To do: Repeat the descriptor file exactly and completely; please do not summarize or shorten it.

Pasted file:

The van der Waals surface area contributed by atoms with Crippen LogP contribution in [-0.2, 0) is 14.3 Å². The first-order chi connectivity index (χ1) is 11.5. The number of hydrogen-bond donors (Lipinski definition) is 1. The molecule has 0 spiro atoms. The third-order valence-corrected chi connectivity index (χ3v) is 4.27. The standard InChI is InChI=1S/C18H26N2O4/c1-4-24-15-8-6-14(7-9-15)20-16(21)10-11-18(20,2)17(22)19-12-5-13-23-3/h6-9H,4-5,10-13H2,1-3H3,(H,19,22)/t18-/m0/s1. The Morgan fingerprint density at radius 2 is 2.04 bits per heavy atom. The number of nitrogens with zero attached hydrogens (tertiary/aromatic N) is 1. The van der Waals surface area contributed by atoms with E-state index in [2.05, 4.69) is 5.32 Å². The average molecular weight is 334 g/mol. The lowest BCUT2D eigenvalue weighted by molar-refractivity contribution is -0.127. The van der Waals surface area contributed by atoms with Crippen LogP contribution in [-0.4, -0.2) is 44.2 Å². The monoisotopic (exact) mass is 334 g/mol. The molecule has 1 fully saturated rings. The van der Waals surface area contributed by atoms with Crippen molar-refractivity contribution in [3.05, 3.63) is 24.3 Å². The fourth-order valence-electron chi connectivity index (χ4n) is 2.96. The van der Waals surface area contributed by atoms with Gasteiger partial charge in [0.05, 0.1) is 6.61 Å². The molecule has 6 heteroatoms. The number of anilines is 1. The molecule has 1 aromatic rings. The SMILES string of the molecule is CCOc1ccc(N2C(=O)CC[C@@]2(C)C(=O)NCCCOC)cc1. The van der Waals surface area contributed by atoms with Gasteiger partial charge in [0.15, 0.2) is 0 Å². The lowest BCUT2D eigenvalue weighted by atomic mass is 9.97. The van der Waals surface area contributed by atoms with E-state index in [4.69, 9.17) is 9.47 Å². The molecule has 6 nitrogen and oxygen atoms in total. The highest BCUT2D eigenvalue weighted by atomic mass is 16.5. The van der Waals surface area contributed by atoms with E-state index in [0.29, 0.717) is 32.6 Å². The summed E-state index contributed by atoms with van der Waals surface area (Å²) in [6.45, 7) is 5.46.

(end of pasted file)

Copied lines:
The van der Waals surface area contributed by atoms with Crippen LogP contribution in [-0.2, 0) is 14.3 Å². The first-order chi connectivity index (χ1) is 11.5. The number of hydrogen-bond donors (Lipinski definition) is 1. The molecule has 0 spiro atoms. The third-order valence-corrected chi connectivity index (χ3v) is 4.27. The standard InChI is InChI=1S/C18H26N2O4/c1-4-24-15-8-6-14(7-9-15)20-16(21)10-11-18(20,2)17(22)19-12-5-13-23-3/h6-9H,4-5,10-13H2,1-3H3,(H,19,22)/t18-/m0/s1. The Morgan fingerprint density at radius 2 is 2.04 bits per heavy atom. The number of nitrogens with zero attached hydrogens (tertiary/aromatic N) is 1. The van der Waals surface area contributed by atoms with E-state index in [2.05, 4.69) is 5.32 Å². The average molecular weight is 334 g/mol. The lowest BCUT2D eigenvalue weighted by molar-refractivity contribution is -0.127. The van der Waals surface area contributed by atoms with Crippen LogP contribution in [-0.4, -0.2) is 44.2 Å². The monoisotopic (exact) mass is 334 g/mol. The molecule has 1 fully saturated rings. The van der Waals surface area contributed by atoms with Crippen molar-refractivity contribution in [3.05, 3.63) is 24.3 Å². The fourth-order valence-electron chi connectivity index (χ4n) is 2.96. The van der Waals surface area contributed by atoms with Gasteiger partial charge in [0.05, 0.1) is 6.61 Å². The molecule has 6 heteroatoms. The number of anilines is 1. The molecule has 1 aromatic rings. The SMILES string of the molecule is CCOc1ccc(N2C(=O)CC[C@@]2(C)C(=O)NCCCOC)cc1. The van der Waals surface area contributed by atoms with Gasteiger partial charge in [0.15, 0.2) is 0 Å². The lowest BCUT2D eigenvalue weighted by atomic mass is 9.97. The van der Waals surface area contributed by atoms with E-state index in [4.69, 9.17) is 9.47 Å². The molecule has 6 nitrogen and oxygen atoms in total. The highest BCUT2D eigenvalue weighted by atomic mass is 16.5. The van der Waals surface area contributed by atoms with E-state index in [0.29, 0.717) is 32.6 Å². The summed E-state index contributed by atoms with van der Waals surface area (Å²) in [6.45, 7) is 5.46.